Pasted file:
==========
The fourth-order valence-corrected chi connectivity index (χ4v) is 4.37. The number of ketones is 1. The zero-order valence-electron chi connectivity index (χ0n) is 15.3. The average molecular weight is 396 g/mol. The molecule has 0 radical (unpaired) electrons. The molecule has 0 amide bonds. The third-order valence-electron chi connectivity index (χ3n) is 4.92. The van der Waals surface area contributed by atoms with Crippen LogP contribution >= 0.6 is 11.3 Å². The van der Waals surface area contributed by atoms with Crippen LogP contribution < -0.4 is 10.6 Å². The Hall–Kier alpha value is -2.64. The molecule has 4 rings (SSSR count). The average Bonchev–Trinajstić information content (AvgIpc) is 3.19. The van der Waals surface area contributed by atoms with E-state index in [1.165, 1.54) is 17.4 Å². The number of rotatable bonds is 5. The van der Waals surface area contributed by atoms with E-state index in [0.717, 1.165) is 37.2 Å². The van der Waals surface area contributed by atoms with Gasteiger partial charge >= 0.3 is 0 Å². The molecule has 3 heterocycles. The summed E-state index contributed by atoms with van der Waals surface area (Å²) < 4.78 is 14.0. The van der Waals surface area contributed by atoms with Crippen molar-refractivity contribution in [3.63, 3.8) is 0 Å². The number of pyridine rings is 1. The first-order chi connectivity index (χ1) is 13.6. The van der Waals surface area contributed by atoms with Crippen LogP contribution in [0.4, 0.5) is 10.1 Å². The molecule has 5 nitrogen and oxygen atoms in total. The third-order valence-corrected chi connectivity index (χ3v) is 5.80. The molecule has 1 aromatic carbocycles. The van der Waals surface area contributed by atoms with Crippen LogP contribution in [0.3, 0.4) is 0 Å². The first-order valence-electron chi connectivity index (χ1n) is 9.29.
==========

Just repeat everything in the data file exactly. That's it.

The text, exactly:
The fourth-order valence-corrected chi connectivity index (χ4v) is 4.37. The number of ketones is 1. The zero-order valence-electron chi connectivity index (χ0n) is 15.3. The average molecular weight is 396 g/mol. The molecule has 0 radical (unpaired) electrons. The molecule has 0 amide bonds. The third-order valence-electron chi connectivity index (χ3n) is 4.92. The van der Waals surface area contributed by atoms with Crippen LogP contribution >= 0.6 is 11.3 Å². The van der Waals surface area contributed by atoms with Crippen LogP contribution < -0.4 is 10.6 Å². The Hall–Kier alpha value is -2.64. The molecule has 4 rings (SSSR count). The average Bonchev–Trinajstić information content (AvgIpc) is 3.19. The van der Waals surface area contributed by atoms with E-state index in [1.165, 1.54) is 17.4 Å². The number of rotatable bonds is 5. The van der Waals surface area contributed by atoms with E-state index in [0.717, 1.165) is 37.2 Å². The van der Waals surface area contributed by atoms with Gasteiger partial charge >= 0.3 is 0 Å². The molecule has 3 heterocycles. The summed E-state index contributed by atoms with van der Waals surface area (Å²) < 4.78 is 14.0. The van der Waals surface area contributed by atoms with Crippen molar-refractivity contribution in [3.63, 3.8) is 0 Å². The number of pyridine rings is 1. The first-order chi connectivity index (χ1) is 13.6. The van der Waals surface area contributed by atoms with Crippen LogP contribution in [0.4, 0.5) is 10.1 Å². The molecule has 5 nitrogen and oxygen atoms in total. The third-order valence-corrected chi connectivity index (χ3v) is 5.80. The molecule has 1 aromatic carbocycles. The van der Waals surface area contributed by atoms with Crippen LogP contribution in [0.3, 0.4) is 0 Å². The first-order valence-electron chi connectivity index (χ1n) is 9.29.